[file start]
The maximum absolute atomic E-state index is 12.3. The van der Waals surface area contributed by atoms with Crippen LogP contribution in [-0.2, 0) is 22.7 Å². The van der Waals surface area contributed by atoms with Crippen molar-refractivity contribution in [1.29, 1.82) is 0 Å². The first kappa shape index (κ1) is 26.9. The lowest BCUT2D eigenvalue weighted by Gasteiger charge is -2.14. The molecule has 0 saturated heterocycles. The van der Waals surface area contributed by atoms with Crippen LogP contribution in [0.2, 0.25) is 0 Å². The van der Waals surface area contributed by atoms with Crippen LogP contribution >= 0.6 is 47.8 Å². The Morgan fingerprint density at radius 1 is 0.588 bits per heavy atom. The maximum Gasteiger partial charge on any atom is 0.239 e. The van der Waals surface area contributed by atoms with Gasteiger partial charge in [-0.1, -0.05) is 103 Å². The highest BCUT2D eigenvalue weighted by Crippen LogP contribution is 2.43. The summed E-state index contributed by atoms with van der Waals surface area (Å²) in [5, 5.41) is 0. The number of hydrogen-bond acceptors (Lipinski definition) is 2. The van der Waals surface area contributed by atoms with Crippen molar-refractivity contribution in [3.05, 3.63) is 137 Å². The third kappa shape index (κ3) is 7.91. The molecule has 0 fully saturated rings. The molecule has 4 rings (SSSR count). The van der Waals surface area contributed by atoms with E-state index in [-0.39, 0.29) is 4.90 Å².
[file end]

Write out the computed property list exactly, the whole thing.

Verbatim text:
The maximum absolute atomic E-state index is 12.3. The van der Waals surface area contributed by atoms with Crippen LogP contribution in [-0.2, 0) is 22.7 Å². The van der Waals surface area contributed by atoms with Crippen molar-refractivity contribution in [1.29, 1.82) is 0 Å². The first kappa shape index (κ1) is 26.9. The lowest BCUT2D eigenvalue weighted by Gasteiger charge is -2.14. The molecule has 0 saturated heterocycles. The van der Waals surface area contributed by atoms with Crippen LogP contribution in [0.2, 0.25) is 0 Å². The van der Waals surface area contributed by atoms with Crippen LogP contribution >= 0.6 is 47.8 Å². The Morgan fingerprint density at radius 1 is 0.588 bits per heavy atom. The maximum Gasteiger partial charge on any atom is 0.239 e. The van der Waals surface area contributed by atoms with Gasteiger partial charge in [-0.1, -0.05) is 103 Å². The highest BCUT2D eigenvalue weighted by Crippen LogP contribution is 2.43. The summed E-state index contributed by atoms with van der Waals surface area (Å²) in [5, 5.41) is 0. The number of hydrogen-bond acceptors (Lipinski definition) is 2. The van der Waals surface area contributed by atoms with Crippen molar-refractivity contribution in [3.05, 3.63) is 137 Å². The third kappa shape index (κ3) is 7.91. The molecule has 0 fully saturated rings. The molecule has 4 rings (SSSR count). The van der Waals surface area contributed by atoms with E-state index in [-0.39, 0.29) is 4.90 Å².